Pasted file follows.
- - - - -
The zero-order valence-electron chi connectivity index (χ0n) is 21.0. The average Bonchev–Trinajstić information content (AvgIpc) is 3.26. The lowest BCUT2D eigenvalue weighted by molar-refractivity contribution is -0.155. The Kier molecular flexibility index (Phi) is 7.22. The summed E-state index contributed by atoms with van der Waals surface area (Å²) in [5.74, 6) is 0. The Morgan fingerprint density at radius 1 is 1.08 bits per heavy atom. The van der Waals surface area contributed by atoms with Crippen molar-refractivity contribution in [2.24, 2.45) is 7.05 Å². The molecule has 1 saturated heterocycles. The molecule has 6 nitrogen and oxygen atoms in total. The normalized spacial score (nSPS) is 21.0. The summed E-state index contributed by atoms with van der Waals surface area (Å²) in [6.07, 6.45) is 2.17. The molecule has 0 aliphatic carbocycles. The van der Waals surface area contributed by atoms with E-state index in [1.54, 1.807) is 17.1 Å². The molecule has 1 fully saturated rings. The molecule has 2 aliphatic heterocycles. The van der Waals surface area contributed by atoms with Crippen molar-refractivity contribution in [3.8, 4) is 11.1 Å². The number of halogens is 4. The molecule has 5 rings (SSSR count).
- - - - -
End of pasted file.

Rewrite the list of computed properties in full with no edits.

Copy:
The zero-order valence-electron chi connectivity index (χ0n) is 21.0. The average Bonchev–Trinajstić information content (AvgIpc) is 3.26. The lowest BCUT2D eigenvalue weighted by molar-refractivity contribution is -0.155. The Kier molecular flexibility index (Phi) is 7.22. The summed E-state index contributed by atoms with van der Waals surface area (Å²) in [5.74, 6) is 0. The Morgan fingerprint density at radius 1 is 1.08 bits per heavy atom. The van der Waals surface area contributed by atoms with Crippen molar-refractivity contribution in [2.24, 2.45) is 7.05 Å². The molecule has 1 saturated heterocycles. The molecule has 6 nitrogen and oxygen atoms in total. The normalized spacial score (nSPS) is 21.0. The summed E-state index contributed by atoms with van der Waals surface area (Å²) in [6.07, 6.45) is 2.17. The molecule has 0 aliphatic carbocycles. The van der Waals surface area contributed by atoms with E-state index in [1.54, 1.807) is 17.1 Å². The molecule has 1 fully saturated rings. The molecule has 2 aliphatic heterocycles. The van der Waals surface area contributed by atoms with Crippen molar-refractivity contribution in [3.8, 4) is 11.1 Å². The number of halogens is 4. The molecule has 5 rings (SSSR count).